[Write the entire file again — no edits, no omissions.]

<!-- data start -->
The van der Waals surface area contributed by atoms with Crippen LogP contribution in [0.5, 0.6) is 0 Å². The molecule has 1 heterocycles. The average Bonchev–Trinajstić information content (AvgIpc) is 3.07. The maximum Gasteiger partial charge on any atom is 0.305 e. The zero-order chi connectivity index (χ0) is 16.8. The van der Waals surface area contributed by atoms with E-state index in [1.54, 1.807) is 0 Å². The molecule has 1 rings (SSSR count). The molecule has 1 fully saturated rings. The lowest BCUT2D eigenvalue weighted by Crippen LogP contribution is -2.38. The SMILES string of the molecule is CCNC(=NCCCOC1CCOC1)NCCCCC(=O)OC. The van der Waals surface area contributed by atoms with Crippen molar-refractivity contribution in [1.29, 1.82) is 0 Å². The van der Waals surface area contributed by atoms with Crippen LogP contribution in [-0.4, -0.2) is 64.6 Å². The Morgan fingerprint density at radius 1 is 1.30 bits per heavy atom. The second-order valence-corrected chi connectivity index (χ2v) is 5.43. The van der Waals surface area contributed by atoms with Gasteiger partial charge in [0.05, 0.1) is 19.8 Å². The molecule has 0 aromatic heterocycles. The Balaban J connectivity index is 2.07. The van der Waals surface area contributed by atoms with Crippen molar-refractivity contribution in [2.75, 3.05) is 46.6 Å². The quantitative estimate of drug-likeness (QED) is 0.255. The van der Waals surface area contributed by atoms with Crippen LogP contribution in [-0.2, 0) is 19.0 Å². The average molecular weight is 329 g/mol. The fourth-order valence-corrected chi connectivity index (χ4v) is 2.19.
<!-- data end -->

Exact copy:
The van der Waals surface area contributed by atoms with Crippen LogP contribution in [0.5, 0.6) is 0 Å². The molecule has 1 heterocycles. The average Bonchev–Trinajstić information content (AvgIpc) is 3.07. The maximum Gasteiger partial charge on any atom is 0.305 e. The zero-order chi connectivity index (χ0) is 16.8. The van der Waals surface area contributed by atoms with E-state index in [1.54, 1.807) is 0 Å². The molecule has 1 rings (SSSR count). The molecule has 1 fully saturated rings. The lowest BCUT2D eigenvalue weighted by Crippen LogP contribution is -2.38. The SMILES string of the molecule is CCNC(=NCCCOC1CCOC1)NCCCCC(=O)OC. The van der Waals surface area contributed by atoms with Crippen molar-refractivity contribution in [1.29, 1.82) is 0 Å². The van der Waals surface area contributed by atoms with Crippen LogP contribution in [-0.4, -0.2) is 64.6 Å². The Morgan fingerprint density at radius 1 is 1.30 bits per heavy atom. The second-order valence-corrected chi connectivity index (χ2v) is 5.43. The van der Waals surface area contributed by atoms with Gasteiger partial charge in [0.05, 0.1) is 19.8 Å². The molecule has 0 aromatic heterocycles. The Balaban J connectivity index is 2.07. The van der Waals surface area contributed by atoms with Crippen molar-refractivity contribution in [2.75, 3.05) is 46.6 Å². The quantitative estimate of drug-likeness (QED) is 0.255. The van der Waals surface area contributed by atoms with Crippen LogP contribution in [-0.2, 0) is 19.0 Å². The average molecular weight is 329 g/mol. The fourth-order valence-corrected chi connectivity index (χ4v) is 2.19.